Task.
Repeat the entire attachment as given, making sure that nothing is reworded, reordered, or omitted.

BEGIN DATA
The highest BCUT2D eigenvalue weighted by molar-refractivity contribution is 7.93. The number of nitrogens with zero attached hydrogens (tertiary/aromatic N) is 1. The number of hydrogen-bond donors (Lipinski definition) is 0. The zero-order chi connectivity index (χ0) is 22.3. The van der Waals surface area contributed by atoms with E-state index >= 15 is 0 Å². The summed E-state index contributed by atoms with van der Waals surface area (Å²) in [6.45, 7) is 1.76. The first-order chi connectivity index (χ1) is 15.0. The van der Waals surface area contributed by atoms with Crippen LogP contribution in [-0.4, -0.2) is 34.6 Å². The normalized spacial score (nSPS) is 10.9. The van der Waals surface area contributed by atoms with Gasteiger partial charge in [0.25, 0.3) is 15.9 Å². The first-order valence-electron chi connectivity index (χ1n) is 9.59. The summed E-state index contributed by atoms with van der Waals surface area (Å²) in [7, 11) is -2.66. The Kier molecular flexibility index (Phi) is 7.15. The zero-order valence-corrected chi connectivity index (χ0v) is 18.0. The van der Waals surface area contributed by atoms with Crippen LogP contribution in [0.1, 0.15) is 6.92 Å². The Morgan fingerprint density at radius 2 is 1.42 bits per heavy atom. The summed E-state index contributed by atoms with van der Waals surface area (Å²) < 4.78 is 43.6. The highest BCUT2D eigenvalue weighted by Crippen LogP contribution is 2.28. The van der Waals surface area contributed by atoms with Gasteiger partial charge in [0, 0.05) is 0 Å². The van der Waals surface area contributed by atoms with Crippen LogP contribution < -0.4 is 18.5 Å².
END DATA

The highest BCUT2D eigenvalue weighted by molar-refractivity contribution is 7.93. The number of nitrogens with zero attached hydrogens (tertiary/aromatic N) is 1. The number of hydrogen-bond donors (Lipinski definition) is 0. The zero-order chi connectivity index (χ0) is 22.3. The van der Waals surface area contributed by atoms with E-state index >= 15 is 0 Å². The summed E-state index contributed by atoms with van der Waals surface area (Å²) in [6.45, 7) is 1.76. The first-order chi connectivity index (χ1) is 15.0. The van der Waals surface area contributed by atoms with Crippen LogP contribution in [-0.4, -0.2) is 34.6 Å². The normalized spacial score (nSPS) is 10.9. The van der Waals surface area contributed by atoms with Gasteiger partial charge in [0.25, 0.3) is 15.9 Å². The first-order valence-electron chi connectivity index (χ1n) is 9.59. The summed E-state index contributed by atoms with van der Waals surface area (Å²) in [7, 11) is -2.66. The Kier molecular flexibility index (Phi) is 7.15. The zero-order valence-corrected chi connectivity index (χ0v) is 18.0. The van der Waals surface area contributed by atoms with Crippen LogP contribution in [0.1, 0.15) is 6.92 Å². The Morgan fingerprint density at radius 2 is 1.42 bits per heavy atom. The summed E-state index contributed by atoms with van der Waals surface area (Å²) < 4.78 is 43.6. The highest BCUT2D eigenvalue weighted by Crippen LogP contribution is 2.28. The van der Waals surface area contributed by atoms with Gasteiger partial charge in [0, 0.05) is 0 Å². The van der Waals surface area contributed by atoms with Crippen LogP contribution < -0.4 is 18.5 Å².